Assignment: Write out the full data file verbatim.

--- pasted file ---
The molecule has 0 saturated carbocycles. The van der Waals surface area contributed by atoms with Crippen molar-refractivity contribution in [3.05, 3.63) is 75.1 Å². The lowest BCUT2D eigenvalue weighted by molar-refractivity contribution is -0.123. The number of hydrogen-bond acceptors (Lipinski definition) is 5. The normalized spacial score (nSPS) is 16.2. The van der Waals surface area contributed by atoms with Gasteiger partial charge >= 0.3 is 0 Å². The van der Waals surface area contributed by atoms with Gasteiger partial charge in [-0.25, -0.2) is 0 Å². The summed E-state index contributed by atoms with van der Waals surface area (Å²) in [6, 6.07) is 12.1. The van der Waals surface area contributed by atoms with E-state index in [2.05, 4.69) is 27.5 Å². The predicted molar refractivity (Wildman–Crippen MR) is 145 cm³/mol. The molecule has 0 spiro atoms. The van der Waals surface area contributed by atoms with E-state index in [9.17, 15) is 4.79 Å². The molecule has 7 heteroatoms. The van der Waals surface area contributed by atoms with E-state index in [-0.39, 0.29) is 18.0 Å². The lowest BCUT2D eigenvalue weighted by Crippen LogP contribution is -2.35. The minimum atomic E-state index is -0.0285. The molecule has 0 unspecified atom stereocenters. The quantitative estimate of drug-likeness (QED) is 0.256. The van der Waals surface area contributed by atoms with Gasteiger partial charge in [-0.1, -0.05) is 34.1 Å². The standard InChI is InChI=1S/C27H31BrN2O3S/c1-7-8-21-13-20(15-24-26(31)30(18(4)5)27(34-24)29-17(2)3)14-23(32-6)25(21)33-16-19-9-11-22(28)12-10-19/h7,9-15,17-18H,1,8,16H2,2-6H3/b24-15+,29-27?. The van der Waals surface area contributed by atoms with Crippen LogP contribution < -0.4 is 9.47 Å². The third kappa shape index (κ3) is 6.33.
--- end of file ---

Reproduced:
The molecule has 0 saturated carbocycles. The van der Waals surface area contributed by atoms with Crippen molar-refractivity contribution in [3.05, 3.63) is 75.1 Å². The lowest BCUT2D eigenvalue weighted by molar-refractivity contribution is -0.123. The number of hydrogen-bond acceptors (Lipinski definition) is 5. The normalized spacial score (nSPS) is 16.2. The van der Waals surface area contributed by atoms with Gasteiger partial charge >= 0.3 is 0 Å². The van der Waals surface area contributed by atoms with Gasteiger partial charge in [-0.25, -0.2) is 0 Å². The summed E-state index contributed by atoms with van der Waals surface area (Å²) in [6, 6.07) is 12.1. The van der Waals surface area contributed by atoms with E-state index in [2.05, 4.69) is 27.5 Å². The predicted molar refractivity (Wildman–Crippen MR) is 145 cm³/mol. The molecule has 0 spiro atoms. The van der Waals surface area contributed by atoms with E-state index in [9.17, 15) is 4.79 Å². The molecule has 7 heteroatoms. The van der Waals surface area contributed by atoms with E-state index in [-0.39, 0.29) is 18.0 Å². The lowest BCUT2D eigenvalue weighted by Crippen LogP contribution is -2.35. The minimum atomic E-state index is -0.0285. The molecule has 0 unspecified atom stereocenters. The quantitative estimate of drug-likeness (QED) is 0.256. The van der Waals surface area contributed by atoms with Gasteiger partial charge in [-0.1, -0.05) is 34.1 Å². The standard InChI is InChI=1S/C27H31BrN2O3S/c1-7-8-21-13-20(15-24-26(31)30(18(4)5)27(34-24)29-17(2)3)14-23(32-6)25(21)33-16-19-9-11-22(28)12-10-19/h7,9-15,17-18H,1,8,16H2,2-6H3/b24-15+,29-27?. The van der Waals surface area contributed by atoms with Crippen LogP contribution < -0.4 is 9.47 Å². The third kappa shape index (κ3) is 6.33.